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Old 08-13-2013, 12:10 PM
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Location: California
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Commuting, business and personal miles for passive real estate? Help!

I live in California and travel annually to Maryland where I own and rent a house. When I travel, I purchase a roundtrip airline ticket, fly to Baltimore (BWI), rent a car and drive down to St. Mary's county (90 miles) where the house is located. I usually stay at a local hotel and drive back and forth to the house and local hardware store for supplies. When my business is done, I check out of my hotel, drive back to BWI and fly to California where I reside. The total miles I drove are conveniently listed on the completed receipt for my rental car. Can anyone tell me what I can claim as business miles? What are considered commuting miles here? This is the ls last question I must answer to finally complete a return from 2010...help!



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Old 08-15-2013, 03:11 AM
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Originally Posted by Big Ed View Post


#1;I live in California and travel annually to Maryland where I own and rent a house. When I travel, I purchase a roundtrip airline ticket, fly to Baltimore (BWI), rent a car and drive down to St. Mary's county (90 miles) where the house is located. I usually stay at a local hotel and drive back and forth to the house and local hardware store for supplies. When my business is done, I check out of my hotel, drive back to BWI and fly to California where I reside. The total miles I drove are conveniently listed on the completed receipt for my rental car. Can anyone tell me what I can claim as business miles?





#2;What are considered commuting miles here? This is the ls last question I must answer to finally complete a return from 2010...help!

#1; Biz travel is a specific term determined by the IRS to describe travel away from your tax home home in CA, that is "substantially longer than an ordinary day's work" and that requires you to sleep or rest while away from home. You must also sleep away from home to be able to deduct these costs. The travel must also be "temporary" (lasting less than a year). You can deduct costs to travel by train, bus, or airplane between your tax home and your business destination,MD state. You can deduct costs to take you from an airport to your hotel or to a business location. Costs for baggage delivery or for shipping business materials between your regular work location or tax home and a temporary work location are deductible. You can deduct expenses for lodging and meals(50% of them) while away from home on a businessassignment. You can submit actual expenses or use per diem rates, as determined by the IRS. If you need to rent a car to conduct business while away on travel, the rental costs are deductible on your income taxes. If you use the car for personal purposes while renting, you can deduct only the business-related portion of use on your taxes. Related car rental expenses such as gasoline, washing, parking and toll fees may also be deductible if they were incurred as a business expense. Car rental and related costs are deductible as a business expense only if they are not reimbursed by an employer or client.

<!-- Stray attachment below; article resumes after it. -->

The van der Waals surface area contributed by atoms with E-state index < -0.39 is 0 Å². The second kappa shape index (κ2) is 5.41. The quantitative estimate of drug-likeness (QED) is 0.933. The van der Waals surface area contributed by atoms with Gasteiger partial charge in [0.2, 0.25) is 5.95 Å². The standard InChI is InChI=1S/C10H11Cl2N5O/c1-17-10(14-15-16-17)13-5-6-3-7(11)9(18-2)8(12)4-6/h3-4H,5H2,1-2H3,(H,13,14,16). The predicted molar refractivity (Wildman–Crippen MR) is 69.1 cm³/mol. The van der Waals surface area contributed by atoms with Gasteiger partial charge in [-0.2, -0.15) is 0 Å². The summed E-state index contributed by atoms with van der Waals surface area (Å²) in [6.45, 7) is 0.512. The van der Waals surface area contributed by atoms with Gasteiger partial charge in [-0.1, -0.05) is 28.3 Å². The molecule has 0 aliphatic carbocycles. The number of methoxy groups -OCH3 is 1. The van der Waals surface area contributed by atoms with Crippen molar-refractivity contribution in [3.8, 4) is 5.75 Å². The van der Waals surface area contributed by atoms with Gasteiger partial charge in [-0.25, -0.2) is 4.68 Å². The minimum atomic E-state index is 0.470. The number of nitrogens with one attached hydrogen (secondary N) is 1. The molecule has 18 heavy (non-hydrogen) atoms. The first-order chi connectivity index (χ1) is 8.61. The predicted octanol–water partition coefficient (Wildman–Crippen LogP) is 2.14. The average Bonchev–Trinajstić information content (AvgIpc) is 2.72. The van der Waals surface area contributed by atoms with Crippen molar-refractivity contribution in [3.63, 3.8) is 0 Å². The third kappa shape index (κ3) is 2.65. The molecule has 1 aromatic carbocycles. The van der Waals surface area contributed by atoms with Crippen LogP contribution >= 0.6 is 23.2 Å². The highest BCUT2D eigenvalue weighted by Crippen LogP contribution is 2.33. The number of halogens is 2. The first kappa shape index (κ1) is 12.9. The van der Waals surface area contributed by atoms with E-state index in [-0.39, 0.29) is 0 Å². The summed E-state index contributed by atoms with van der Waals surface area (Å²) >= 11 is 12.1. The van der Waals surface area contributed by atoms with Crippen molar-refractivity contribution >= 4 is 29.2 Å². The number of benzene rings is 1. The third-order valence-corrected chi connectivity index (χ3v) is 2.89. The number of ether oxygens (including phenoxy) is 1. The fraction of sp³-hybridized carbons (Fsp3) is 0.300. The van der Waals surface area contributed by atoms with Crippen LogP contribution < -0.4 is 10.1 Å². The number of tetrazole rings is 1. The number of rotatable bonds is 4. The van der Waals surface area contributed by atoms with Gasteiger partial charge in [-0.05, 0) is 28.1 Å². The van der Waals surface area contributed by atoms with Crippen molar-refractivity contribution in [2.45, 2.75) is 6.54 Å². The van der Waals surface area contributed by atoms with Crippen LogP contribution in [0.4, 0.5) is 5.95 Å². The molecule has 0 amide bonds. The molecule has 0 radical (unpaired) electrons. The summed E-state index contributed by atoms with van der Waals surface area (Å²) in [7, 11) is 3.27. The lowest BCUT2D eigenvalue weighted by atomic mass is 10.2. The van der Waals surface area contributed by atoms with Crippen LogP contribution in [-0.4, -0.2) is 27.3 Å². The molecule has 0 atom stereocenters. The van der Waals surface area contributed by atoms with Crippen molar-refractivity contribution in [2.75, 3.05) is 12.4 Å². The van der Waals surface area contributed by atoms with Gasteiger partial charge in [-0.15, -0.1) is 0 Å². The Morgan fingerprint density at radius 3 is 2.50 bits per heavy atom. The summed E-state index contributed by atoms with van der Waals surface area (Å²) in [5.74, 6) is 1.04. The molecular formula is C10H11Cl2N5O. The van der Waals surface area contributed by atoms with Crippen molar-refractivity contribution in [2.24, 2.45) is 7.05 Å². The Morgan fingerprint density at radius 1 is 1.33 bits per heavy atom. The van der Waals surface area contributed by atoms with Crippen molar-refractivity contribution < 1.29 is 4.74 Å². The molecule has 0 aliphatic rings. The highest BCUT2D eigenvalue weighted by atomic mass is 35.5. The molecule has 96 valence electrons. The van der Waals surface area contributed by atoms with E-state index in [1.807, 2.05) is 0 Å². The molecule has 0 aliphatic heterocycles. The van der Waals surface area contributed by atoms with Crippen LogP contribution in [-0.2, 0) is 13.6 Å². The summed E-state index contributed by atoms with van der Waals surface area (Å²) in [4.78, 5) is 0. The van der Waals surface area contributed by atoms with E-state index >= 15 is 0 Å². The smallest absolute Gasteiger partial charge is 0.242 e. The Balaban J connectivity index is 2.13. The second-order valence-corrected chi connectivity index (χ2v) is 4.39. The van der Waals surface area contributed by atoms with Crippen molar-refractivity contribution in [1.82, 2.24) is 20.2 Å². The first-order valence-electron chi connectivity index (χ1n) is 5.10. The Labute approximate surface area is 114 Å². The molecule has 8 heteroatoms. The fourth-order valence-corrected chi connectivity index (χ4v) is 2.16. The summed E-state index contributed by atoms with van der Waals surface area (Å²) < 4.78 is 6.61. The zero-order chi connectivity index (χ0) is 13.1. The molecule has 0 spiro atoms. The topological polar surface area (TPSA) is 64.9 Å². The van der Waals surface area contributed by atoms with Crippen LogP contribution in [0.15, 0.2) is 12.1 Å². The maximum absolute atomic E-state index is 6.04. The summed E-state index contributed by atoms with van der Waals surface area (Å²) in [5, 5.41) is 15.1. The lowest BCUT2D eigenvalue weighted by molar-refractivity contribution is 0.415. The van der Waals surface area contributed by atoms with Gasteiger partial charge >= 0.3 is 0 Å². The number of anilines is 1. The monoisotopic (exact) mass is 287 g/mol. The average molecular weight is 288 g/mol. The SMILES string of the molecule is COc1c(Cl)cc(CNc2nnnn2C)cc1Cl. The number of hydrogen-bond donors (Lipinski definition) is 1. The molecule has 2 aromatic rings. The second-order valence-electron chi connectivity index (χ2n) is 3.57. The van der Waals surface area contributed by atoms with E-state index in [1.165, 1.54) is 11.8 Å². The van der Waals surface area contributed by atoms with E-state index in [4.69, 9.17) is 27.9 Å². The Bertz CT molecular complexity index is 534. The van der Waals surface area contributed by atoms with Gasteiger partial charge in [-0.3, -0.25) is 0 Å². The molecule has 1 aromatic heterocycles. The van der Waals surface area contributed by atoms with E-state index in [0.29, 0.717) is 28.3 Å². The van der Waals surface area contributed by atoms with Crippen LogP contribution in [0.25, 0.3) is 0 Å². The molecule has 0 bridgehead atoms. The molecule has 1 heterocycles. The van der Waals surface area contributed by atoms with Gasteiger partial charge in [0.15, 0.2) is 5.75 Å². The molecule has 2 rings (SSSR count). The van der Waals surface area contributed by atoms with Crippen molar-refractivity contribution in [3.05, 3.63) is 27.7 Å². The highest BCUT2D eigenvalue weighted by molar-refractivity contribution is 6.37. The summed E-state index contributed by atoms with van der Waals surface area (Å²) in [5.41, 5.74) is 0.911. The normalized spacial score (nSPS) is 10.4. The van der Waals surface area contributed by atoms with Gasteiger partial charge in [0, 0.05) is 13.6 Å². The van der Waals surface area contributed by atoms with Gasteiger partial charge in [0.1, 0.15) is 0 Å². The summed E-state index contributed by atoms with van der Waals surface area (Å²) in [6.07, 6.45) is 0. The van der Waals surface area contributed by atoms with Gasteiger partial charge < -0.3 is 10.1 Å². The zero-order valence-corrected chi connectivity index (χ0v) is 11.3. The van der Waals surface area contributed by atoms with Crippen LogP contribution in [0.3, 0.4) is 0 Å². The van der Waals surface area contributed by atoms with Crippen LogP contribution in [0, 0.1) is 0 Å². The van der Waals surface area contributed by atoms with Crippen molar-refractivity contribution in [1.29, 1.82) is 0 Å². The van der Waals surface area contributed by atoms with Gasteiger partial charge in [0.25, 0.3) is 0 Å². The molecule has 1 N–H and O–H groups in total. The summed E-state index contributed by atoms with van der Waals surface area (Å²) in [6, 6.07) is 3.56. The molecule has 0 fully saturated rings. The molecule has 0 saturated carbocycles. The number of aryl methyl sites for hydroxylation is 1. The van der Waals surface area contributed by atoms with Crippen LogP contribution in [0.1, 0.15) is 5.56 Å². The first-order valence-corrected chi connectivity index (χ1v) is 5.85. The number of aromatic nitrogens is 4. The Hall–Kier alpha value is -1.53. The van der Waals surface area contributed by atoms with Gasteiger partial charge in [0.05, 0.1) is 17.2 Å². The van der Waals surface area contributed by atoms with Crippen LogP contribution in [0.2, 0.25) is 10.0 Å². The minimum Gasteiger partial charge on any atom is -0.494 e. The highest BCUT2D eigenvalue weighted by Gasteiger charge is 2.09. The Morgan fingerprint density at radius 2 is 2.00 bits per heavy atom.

#2;The IRS allows businesses to deduct expenses for business travel by owners and employees, but no deductions are allowed for commuting expenses. The rationale is that everyone commutes (travels to work), so commuting is not a business but a personal expense. On the other hand, expenses for business travel are a business expense and therefore are deductible. The IRS makes a distinction between commuting and business travel; commuting expenses are allowed only in specific cases, while business travel expenses are usually allowed, within limits. The distance between your home/hotel and your place of work is your commute, and the time you spend driving between home/hotel and work, no matter how far, is your commuting distance. The IRS does not generally allow deductions for commuting expenses. Think of it this way - everyone needs to get to work, employees and business owners alike, so this expense is not part of your business. In one Tax Court case, a self-employed individual who traveled each day from home to temporary work sites up to 96 miles away, and back home each night. That's a long commute, but it's still commuting, not traveling. The Tax Court said that the the worker's home and the temporary work sites were all within the general metropolitan area of a large Midwestern city, so the trips were commuting.



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